Newsgroup spam is a type of spam where the targets are Usenet newsgroups.
Spamming of Usenet newsgroups actually pre-dates e-mail spam. The first widely recognized Usenet spam (though not the most famous) was posted on January 18, 1994 by Clarence L. Thomas IV, a sysadmin at Andrews University. Entitled "Global Alert for All: Jesus is Coming Soon", it was a fundamentalist religious tract claiming that "this world's history is coming to a climax." The newsgroup posting bot Serdar Argic also appeared in early 1994, posting tens of thousands of messages to various newsgroups, consisting of identical copies of a political screed relating to the Armenian Genocide.
The first commercial Usenet spam, and the one which is often (mistakenly) claimed to be the first Usenet spam of any sort, was an advertisement for legal services entitled "Green Card Lottery - Final One?". It was posted in April 1994 by Arizona lawyers Laurence Canter and Martha Siegel, and hawked legal representation for United States immigrants seeking papers ("green cards").
Usenet convention defines spamming as excessive multiple posting, that is, the repeated posting of a message (or substantially similar messages). During the early 1990s there was substantial controversy among Usenet system administrators (news admins) over the use of cancel messages to control spam. A cancel message is a directive to news servers to delete a posting, causing it to be inaccessible to those who might read it. Some regarded this as a bad precedent, leaning towards censorship, while others considered it a proper use of the available tools to control the growing spam problem.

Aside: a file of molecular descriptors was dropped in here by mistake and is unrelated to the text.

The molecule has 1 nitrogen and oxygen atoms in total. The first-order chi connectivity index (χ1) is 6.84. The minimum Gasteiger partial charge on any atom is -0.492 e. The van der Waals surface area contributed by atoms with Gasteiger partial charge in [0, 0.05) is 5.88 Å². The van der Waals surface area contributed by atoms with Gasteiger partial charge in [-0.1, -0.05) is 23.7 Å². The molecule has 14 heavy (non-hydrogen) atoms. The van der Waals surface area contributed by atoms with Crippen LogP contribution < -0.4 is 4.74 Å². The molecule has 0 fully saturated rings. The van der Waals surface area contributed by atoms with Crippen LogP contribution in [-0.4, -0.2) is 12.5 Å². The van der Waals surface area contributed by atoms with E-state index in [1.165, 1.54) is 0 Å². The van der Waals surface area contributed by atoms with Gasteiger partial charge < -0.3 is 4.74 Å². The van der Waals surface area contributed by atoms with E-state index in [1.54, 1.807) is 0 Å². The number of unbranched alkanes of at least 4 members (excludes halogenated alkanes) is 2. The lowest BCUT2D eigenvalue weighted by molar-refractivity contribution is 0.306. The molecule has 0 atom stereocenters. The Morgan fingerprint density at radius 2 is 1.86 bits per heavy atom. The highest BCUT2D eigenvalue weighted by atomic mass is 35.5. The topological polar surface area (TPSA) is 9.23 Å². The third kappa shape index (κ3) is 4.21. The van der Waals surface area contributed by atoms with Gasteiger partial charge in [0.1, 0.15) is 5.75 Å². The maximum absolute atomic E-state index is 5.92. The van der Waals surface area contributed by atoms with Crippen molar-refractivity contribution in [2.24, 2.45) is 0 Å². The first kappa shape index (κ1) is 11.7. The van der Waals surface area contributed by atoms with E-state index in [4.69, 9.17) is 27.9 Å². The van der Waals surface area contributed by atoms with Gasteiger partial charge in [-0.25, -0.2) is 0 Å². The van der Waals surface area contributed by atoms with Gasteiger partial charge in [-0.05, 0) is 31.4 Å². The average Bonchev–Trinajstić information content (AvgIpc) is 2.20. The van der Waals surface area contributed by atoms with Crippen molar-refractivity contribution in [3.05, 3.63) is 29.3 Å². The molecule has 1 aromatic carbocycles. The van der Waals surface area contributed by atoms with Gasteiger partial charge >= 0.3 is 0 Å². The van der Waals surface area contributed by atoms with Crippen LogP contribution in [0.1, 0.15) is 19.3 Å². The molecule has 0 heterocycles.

A culture of neutrality towards content precluded defining spam on the basis of advertisement or commercial solicitations. The word "spam" was usually taken to mean excessive multiple posting (EMP), and other neologisms were coined for other abuses — such as "velveeta" (from the processed cheese product) for excessive cross-posting. A subset of spam was deemed cancellable spam, for which it is considered justified to issue third-party cancel messages.
In the late 1990s, spam became used as a means of vandalising newsgroups, with malicious users committing acts of sporgery to make targeted newsgroups all but unreadable without heavily filtering. A prominent example occurred in alt.religion.scientology. Another known example is the Meow Wars.
The prevalence of Usenet spam led to the development of the Breidbart Index as an objective measure of a message's "spamminess". The use of the BI and spam-detection software has led to Usenet being policed by anti-spam volunteers, who purge newsgroups of spam by sending cancels and filtering it out on the way into servers. This very active form of policing has meant that Usenet is a far less attractive target to spammers than it used to be, and most of the industrial-scale spammers have now moved into e-mail spam instead.